One of the mysteries of the English language finally explained.
An ant that stores large amounts of honeydew and nectar in its elastic abdomen, which becomes greatly distended. This is then fed to nest mates by regurgitation.
"Myrmecocystus" and other genera, family "Formicidae"
- ‘The natives would dig into the ground looking for the nests of honeypot ants.’
- ‘One unusual native California species on display is the honeypot ant, which lives in the dry regions of the state, including the Central Valley.’
- ‘An extreme example occurs in honeypot ants, where some ants have enormously expanded abdomens that serve to store honey for the colony.’
- ‘We have honeypot ants in the genus Myrmecocystus and lots of carpenter ants in the genera Camponotus and Formica.’
- ‘And the fact is that many ants perform highly specialised tasks that bring the individual little benefit: one caste, found among the honeypot ants, has the sole task of storing food for the rest of the colony in their bellies; other castes remove the bodies of their dead comrades from the nest.’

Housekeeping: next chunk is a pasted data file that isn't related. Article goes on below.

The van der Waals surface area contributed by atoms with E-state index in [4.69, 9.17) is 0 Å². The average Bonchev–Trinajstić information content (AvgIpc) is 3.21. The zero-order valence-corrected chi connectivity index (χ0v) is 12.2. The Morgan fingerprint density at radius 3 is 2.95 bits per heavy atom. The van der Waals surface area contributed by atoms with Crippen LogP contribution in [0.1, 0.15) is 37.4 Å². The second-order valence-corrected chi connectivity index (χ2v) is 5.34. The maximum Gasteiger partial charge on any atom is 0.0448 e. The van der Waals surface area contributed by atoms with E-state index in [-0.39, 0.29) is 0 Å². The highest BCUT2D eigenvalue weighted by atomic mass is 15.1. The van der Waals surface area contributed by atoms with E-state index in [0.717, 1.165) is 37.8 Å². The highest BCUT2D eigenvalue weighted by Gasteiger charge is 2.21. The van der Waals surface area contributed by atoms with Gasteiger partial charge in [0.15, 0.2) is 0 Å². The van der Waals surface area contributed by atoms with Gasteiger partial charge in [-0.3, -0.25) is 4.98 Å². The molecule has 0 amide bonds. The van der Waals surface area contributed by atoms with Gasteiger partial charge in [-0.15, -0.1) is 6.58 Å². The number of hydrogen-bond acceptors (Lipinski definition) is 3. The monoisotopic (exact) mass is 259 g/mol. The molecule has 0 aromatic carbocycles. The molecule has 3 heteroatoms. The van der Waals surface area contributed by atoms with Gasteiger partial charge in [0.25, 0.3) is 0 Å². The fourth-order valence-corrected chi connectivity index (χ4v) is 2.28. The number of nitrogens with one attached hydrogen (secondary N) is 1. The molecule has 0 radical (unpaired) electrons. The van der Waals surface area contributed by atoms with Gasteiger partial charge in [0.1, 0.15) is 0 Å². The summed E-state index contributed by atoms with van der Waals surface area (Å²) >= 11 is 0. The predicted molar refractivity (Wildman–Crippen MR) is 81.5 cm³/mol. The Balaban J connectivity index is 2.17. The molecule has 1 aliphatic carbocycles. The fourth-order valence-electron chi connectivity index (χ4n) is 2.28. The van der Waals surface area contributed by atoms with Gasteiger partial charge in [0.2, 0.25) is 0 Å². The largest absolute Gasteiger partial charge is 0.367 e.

- ‘The honeypot ant, whose name derives from the enlarged amber-colored abdomen reminiscent of a honeypot, acts as living reservoir in the dry desert.’
- ‘Yes, honeypot ants are eaten as a delicacy in some countries, including the US and Australia.’
- ‘The workers of Myrmecocystus mimicus, the honeypot ant of the southwestern United States, collect nectar from flowers, sweet moisture from fruit, and honeydew produced by sucking insects like aphids.’
- ‘The ants were obtained by scraping the surface of the ground to find the vertical shaft of the nest that led down to horizontal chambers where the honeypot ants were located.’
- ‘My first featured bug will be a species of honeypot ant from the southwestern deserts, Myrmecocystus mexicanus.’
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